- Once you have established your set of actors in the model, you can begin to add use cases. Make sure you select a package in the treeview control at the left of the main window, then use Edit|Add Use Case … to add a new use case. In the panel that appears, set up the use case name (goal name) and then provide the brief description in the descriptive panel. You can also set preconditions and postconditions (minimal guarantees and success guarantees) for the use case in this panel if you wish. Postconditions represent observable facts that will have become true after the use case is over. Postconditions come in two categories. Success guarantees are postconditions that apply if the use case goal has been reached. Minimal guarantees are things that will be true once the use case is over, whether the actors goal has been reached or not.
- Click on the ‘+’ next to the selected use case in the tree view, to see the primary path symbol underneath it. Selecting this will take you to the casual/fully dressed tabs for this use case’s primary path. The casual description will be the same as the brief description for the primary path, as will the preconditions that must be true before the use case can run. This same panel is also used for casual descriptions of alternative paths, in which case the text and preconditions will have to be entered in this panel, rather than just mirroring the information about the primary path.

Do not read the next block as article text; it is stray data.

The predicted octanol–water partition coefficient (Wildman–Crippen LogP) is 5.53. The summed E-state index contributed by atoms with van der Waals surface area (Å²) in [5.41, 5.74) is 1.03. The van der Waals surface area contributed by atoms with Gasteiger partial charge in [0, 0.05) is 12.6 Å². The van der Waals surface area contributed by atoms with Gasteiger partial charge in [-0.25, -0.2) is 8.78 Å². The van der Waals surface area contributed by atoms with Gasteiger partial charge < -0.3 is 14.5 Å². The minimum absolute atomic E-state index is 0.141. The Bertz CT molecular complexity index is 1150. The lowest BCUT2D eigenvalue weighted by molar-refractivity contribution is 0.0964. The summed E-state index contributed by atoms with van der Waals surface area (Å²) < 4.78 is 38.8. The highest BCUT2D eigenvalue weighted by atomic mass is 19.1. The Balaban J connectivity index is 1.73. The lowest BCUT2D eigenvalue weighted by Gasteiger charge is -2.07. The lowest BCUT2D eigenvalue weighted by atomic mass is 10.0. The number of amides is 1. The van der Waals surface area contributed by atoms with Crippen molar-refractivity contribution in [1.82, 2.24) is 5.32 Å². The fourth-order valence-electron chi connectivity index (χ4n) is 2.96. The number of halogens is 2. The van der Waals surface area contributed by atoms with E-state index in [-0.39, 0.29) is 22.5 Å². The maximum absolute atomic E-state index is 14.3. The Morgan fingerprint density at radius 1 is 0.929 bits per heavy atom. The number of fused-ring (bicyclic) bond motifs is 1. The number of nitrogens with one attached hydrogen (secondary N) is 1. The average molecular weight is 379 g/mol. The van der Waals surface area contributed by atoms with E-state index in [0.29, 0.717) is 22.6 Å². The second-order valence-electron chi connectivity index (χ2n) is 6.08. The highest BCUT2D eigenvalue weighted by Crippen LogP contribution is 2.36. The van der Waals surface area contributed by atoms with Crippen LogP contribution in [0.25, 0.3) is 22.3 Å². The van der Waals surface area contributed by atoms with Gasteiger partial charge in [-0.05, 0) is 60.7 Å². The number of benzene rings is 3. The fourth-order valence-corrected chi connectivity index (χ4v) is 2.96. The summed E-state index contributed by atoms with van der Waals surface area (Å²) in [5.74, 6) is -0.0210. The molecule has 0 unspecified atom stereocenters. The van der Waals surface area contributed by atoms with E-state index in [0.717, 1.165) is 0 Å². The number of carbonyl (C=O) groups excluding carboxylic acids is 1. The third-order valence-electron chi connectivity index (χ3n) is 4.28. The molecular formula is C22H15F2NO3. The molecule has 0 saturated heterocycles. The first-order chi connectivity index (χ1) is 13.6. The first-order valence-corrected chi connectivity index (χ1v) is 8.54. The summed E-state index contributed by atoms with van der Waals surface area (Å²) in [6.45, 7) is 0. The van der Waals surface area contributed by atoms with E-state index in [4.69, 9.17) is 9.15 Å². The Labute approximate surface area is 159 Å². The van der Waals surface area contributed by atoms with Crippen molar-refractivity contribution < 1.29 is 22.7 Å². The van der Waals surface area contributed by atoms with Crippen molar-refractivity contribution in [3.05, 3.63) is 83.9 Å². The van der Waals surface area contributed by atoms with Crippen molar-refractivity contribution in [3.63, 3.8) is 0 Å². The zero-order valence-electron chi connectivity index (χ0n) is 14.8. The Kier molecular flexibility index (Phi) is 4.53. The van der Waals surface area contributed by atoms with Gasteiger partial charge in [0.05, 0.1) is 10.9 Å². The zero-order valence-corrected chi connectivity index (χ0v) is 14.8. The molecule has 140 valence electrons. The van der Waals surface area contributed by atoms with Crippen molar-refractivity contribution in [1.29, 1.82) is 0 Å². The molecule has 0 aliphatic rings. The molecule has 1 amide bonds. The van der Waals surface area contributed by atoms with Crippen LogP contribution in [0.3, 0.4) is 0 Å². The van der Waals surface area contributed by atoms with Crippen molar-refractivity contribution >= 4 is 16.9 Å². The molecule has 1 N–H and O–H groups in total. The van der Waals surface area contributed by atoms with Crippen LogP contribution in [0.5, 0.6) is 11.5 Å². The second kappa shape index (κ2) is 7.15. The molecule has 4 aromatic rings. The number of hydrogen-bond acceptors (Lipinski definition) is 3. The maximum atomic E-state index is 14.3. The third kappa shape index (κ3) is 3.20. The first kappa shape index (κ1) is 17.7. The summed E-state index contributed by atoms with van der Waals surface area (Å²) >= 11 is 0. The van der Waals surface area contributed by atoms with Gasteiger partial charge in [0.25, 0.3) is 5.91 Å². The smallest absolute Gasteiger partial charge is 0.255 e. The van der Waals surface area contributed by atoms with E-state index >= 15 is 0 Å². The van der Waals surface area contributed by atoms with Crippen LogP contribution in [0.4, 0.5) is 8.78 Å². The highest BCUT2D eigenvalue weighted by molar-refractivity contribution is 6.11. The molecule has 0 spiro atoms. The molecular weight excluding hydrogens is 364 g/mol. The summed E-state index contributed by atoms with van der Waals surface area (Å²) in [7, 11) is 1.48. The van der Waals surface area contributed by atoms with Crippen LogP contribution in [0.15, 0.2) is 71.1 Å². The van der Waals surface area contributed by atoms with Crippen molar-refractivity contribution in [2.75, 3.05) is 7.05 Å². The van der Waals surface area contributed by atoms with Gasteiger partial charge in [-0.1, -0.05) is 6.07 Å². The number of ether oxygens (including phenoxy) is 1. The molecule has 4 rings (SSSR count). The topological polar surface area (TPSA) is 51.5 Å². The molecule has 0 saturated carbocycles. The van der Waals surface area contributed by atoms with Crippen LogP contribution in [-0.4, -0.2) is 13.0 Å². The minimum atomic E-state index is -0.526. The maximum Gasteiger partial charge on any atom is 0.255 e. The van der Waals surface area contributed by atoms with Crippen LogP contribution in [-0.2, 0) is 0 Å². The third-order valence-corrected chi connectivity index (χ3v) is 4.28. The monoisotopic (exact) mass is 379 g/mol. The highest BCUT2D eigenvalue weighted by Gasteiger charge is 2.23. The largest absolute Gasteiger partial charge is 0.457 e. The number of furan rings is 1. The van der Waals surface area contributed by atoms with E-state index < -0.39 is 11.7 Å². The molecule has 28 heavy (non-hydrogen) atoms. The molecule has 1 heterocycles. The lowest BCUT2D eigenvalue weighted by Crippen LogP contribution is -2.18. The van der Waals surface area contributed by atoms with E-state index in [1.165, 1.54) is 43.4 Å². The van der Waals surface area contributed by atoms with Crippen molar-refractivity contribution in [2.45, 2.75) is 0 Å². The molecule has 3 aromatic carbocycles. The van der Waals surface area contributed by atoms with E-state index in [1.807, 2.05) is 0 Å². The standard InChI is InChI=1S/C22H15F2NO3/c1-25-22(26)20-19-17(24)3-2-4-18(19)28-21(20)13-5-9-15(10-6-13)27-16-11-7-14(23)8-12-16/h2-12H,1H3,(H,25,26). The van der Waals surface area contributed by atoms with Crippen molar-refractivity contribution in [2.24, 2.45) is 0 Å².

- Click on the Detailed Steps tab to see the fully dressed numbered step list for this path. Use Append to add a new step to the end of the sequence, then fill in its description. Select any step and click Insert if you wish to insert a step mid-sequence before the step you select. Click Delete to delete the selected step.
- To add an alternative path to a use case, make sure the use case is selected in the tree view at the left of the UCEditor main window, then select Edit|Add Path … from the main menu. This will create another path in which you can set the path’s precondition, extension point, description and remerge point. The detailed steps tab is also available for you to fill in.
- Note that once you have set up the detailed steps for the primary path, and any number of alternative paths, the use case editor will have automatically generated activity diagrams for the whole use case. These are viewable in the activity diagram tab if you select a use case in the tree view control. If the diagram’s layout looks a little ugly, or if you have edited the step details causing a previously good layout to become ugly, you can adjust the diagram. Either select Edit|Reset layout from the main menu to have the editor rearrange the entire diagram for you, or right-click on the diagram and select Auto layout from the pop-up menu. If you still don’t like the layout, you can arrange the diagram to your own taste by selecting the items on the diagram with the mouse and adjusting them manually. See  below for more instructions on how to do this.